Class of 2023 faces struggles applying to colleges


Photo by Audrey Kercher '23.

As the Nov. 1 early deadline for college applications approaches, seniors fit college visits into their schedule. Wake Forest University (pictured above) is one college Staples students are visiting.

As the class of 2023 sets out on their college admissions process, they are haunted by the grievances of the past. The senior grade has been through many hardships in their high school experience including surviving COVID-19 for the first two years. However, now that colleges are finally opening up for in-person tours, the current seniors are jammed for time as Nov. 1– the main early decision and action deadline– rolls around.

As seniors must choose what schools to apply to in the next couple weeks, they have been traveling to campuses to get a better feel for schools. Students like Jacqueline Suarez ’23 have been frequently visiting colleges, however this can be time-consuming.

“I am going on a tour next weekend and am going to three in October,” Suarez said. “If you want to go anywhere outside of Connecticut, it’s going to take you a couple days to even go to one school, so that can occupy a whole weekend.”

Whenever you go to a campus you either feel like you belong there or you don’t.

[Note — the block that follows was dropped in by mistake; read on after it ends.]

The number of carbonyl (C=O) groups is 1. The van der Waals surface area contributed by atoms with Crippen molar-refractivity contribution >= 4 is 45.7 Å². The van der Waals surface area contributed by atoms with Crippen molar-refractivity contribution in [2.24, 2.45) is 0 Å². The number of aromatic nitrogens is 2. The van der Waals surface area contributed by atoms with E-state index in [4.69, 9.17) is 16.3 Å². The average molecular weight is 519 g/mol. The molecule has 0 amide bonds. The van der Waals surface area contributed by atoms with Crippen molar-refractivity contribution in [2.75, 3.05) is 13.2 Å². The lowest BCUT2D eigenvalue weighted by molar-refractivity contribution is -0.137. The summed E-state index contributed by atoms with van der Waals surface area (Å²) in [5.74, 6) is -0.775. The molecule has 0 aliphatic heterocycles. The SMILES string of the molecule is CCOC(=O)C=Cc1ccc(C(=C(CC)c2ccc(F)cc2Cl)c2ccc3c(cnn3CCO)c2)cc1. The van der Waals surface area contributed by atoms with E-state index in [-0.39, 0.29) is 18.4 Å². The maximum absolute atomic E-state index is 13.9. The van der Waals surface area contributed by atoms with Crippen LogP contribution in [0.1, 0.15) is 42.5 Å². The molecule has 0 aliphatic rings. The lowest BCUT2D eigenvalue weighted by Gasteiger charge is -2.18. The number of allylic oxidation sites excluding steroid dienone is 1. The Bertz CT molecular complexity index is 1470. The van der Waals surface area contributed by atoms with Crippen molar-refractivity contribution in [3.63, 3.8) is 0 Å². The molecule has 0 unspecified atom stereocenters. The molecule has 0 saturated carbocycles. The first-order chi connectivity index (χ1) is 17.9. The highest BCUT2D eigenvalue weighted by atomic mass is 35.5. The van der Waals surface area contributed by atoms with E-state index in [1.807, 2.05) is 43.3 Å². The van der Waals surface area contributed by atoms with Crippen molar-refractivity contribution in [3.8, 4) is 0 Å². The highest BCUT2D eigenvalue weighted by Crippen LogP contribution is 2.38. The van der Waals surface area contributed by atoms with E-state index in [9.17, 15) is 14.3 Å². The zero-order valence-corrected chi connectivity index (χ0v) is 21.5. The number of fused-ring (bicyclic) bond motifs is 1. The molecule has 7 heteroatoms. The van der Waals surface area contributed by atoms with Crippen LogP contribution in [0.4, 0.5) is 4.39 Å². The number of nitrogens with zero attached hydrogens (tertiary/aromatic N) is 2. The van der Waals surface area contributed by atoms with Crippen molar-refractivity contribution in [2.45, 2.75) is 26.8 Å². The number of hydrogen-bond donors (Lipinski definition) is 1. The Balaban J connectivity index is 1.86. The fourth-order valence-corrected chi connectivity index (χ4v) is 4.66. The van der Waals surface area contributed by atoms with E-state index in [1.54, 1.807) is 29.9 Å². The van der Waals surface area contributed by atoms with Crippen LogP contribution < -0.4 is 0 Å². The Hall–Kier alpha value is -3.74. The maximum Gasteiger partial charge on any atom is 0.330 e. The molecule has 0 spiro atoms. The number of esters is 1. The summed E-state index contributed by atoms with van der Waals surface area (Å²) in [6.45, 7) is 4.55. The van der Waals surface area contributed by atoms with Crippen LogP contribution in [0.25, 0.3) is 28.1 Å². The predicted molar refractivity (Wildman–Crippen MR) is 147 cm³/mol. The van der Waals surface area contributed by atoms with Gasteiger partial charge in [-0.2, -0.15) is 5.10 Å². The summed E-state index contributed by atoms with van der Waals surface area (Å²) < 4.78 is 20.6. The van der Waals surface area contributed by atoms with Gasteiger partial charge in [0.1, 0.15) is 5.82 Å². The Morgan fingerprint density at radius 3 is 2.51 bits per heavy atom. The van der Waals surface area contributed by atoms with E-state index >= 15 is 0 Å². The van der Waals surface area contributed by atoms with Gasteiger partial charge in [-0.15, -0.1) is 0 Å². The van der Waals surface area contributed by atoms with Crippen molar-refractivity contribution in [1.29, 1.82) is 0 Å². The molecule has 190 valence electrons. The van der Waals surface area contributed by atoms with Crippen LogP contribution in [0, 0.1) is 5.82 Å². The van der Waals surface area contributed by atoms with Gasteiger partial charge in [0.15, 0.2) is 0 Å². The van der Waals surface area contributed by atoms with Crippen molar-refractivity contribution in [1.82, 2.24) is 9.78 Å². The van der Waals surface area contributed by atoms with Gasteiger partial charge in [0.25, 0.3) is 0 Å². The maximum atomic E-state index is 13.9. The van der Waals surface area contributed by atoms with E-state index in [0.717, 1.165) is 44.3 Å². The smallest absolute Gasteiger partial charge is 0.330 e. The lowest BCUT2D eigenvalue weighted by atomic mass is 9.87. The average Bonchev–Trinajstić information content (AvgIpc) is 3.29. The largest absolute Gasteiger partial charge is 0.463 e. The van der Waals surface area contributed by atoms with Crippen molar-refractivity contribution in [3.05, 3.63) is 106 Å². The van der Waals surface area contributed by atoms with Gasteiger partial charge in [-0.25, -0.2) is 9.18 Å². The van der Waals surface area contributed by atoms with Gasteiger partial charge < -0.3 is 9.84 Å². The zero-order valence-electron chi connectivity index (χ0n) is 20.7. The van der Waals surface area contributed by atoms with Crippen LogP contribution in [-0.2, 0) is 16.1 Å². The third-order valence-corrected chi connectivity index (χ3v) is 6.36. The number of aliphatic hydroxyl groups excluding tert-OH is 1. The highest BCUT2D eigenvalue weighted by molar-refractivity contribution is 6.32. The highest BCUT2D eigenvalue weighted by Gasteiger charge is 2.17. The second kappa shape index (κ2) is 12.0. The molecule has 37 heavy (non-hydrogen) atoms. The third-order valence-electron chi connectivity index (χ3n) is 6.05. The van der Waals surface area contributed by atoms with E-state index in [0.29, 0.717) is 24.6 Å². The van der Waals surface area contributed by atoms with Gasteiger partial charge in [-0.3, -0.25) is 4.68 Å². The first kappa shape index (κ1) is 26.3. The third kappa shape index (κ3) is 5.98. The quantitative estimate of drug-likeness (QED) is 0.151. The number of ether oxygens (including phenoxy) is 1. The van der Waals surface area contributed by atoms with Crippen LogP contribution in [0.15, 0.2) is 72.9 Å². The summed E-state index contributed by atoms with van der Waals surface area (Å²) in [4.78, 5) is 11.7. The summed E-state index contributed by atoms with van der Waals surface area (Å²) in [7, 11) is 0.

— Jacqueline Suarez ’23.


However, Suarez believes campus tours are also vital in selecting a school, regardless of how much time is spent traveling to the school.

“Whenever you go to a campus you either feel like you belong there or you don’t,” Suarez said.

In addition to catching up on in-person college tours, the class of 2023 also faces the normal struggle of finding balance in busy times.

“The college process is pretty stressful because the beginning of senior year is so busy with balancing school work and college apps,” Meredith Mulhern ’23 said. ”But I have made time for my friends and free time on the weekends.” 

On a more positive note, students believe that Covid-19 has actually helped some aspects of the college process. Schools have moved to test-optional admissions because the virus limits some from taking the standardized tests, which allows colleges to view an application holistically instead of focusing on one test, according to NBC News. The article continues to explain how a test optional approach to college admissions is more fair for low-income or first generation students that might not have the same resources to succeed on these standardized tests as students from wealthier backgrounds.

Further, online visits, along with the guidance department providing college visits, is adequate in getting a sense of a college. 

“So many schools have so much more information available on the internet now than they used to,” Caroline Caggiano ’23 said, “so I’ve been able to learn a lot without actually going to that many campuses.”